- April McCallum
John H. White
John H. White started taking photos at 14 years old when his father asked him to take photos of their burned-down church during its reconstruction. As an adult, he made a name for himself as a photographer for the Chicago Sun Times and as part of the Environmental Protection Agency’s DOCUMERICA project. In 1982, White was awarded the Pulitzer Prize for photojournalism, heightening the controversy of his being let go from the Sun Times when the paper laid off its photographers in 2013.
Vivian Maier was a career nanny who took more than 150,000 photographs in her lifetime. However, it wasn’t until 2007 that collectors stumbled across her negatives and prints and her work became widely known. In the years since, Maier’s street photography has entered the public art scene with great enthusiasm, and curiosity about Maier has led to two documentaries about this previously unknown artist.
Victor Skrebneski’s ties to Chicago are numerous, from his birth in 1929 to his education at the School of the Art Institute of Chicago to the studio he opened in the city in 1952. Skrebneski is mostly known for his fashion photography, which has been used in famous ad campaigns for companies like Esteé Lauder, and for shooting celebrities like Oprah Winfrey, Audrey Hepburn, and Cindy Crawford.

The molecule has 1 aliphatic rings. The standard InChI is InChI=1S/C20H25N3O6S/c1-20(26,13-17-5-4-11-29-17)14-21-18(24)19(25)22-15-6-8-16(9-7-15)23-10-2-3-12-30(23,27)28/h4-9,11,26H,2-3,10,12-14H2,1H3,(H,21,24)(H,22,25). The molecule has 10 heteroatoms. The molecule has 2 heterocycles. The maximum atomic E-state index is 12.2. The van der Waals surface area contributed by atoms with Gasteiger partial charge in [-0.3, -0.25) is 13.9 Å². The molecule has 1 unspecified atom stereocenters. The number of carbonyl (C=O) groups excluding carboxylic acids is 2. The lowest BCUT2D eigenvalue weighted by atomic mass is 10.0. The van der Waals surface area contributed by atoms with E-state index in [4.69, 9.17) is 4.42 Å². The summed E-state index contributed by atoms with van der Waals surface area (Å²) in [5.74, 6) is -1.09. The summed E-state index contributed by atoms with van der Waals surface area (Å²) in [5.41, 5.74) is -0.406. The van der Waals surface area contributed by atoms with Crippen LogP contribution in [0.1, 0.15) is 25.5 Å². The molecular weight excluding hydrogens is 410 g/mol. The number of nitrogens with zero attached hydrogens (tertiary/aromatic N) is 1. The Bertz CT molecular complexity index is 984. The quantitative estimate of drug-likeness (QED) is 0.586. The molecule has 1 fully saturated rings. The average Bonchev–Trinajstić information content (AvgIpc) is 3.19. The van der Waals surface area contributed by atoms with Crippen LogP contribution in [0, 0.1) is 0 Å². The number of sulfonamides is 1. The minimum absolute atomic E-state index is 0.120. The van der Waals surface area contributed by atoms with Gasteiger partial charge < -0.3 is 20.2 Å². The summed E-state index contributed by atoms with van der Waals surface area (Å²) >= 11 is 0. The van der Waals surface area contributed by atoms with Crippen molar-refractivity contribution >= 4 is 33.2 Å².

Walker Evans took up photography as an adult and took some of the most iconic photographs of the Great Depression. Before that, he took photos of Cuban street life under the dictatorship of Gerardo Machado while befriending Ernest Hemingway. During the Great Depression, Evans captured rural America in the wake of the Dust Bowl throughout the southern United States.
Legendary photographer and filmmaker Gordon Parks began his professional career in Chicago taking portraits, specializing in taking photos of society women. However, it was his photographic work of Chicago’s African American community that caught the art world’s attention. Although always a photographer at heart, Parks branched out into filmmaking, becoming the first African American to produce and direct major motion pictures. His work focused on the struggles of black people in America from slavery to modern times, with films like The Learning Tree and Shaft.
Born in Chicago, photographer Jeanne Moutoussamy-Ashe landed a job early in her life as a documentary photojournalist for NBC. She later married tennis star Arthur Ashe, but did not stop working and went on to publish several photo collections on subjects like African American women and their contributions to the photographic record. Later, when her husband was diagnosed as HIV positive, she produced beautiful photographs for the book Daddy and Me: A Photo Story of Arthur Ashe and His Daughter, Camera, that has helped demystify AIDS for children.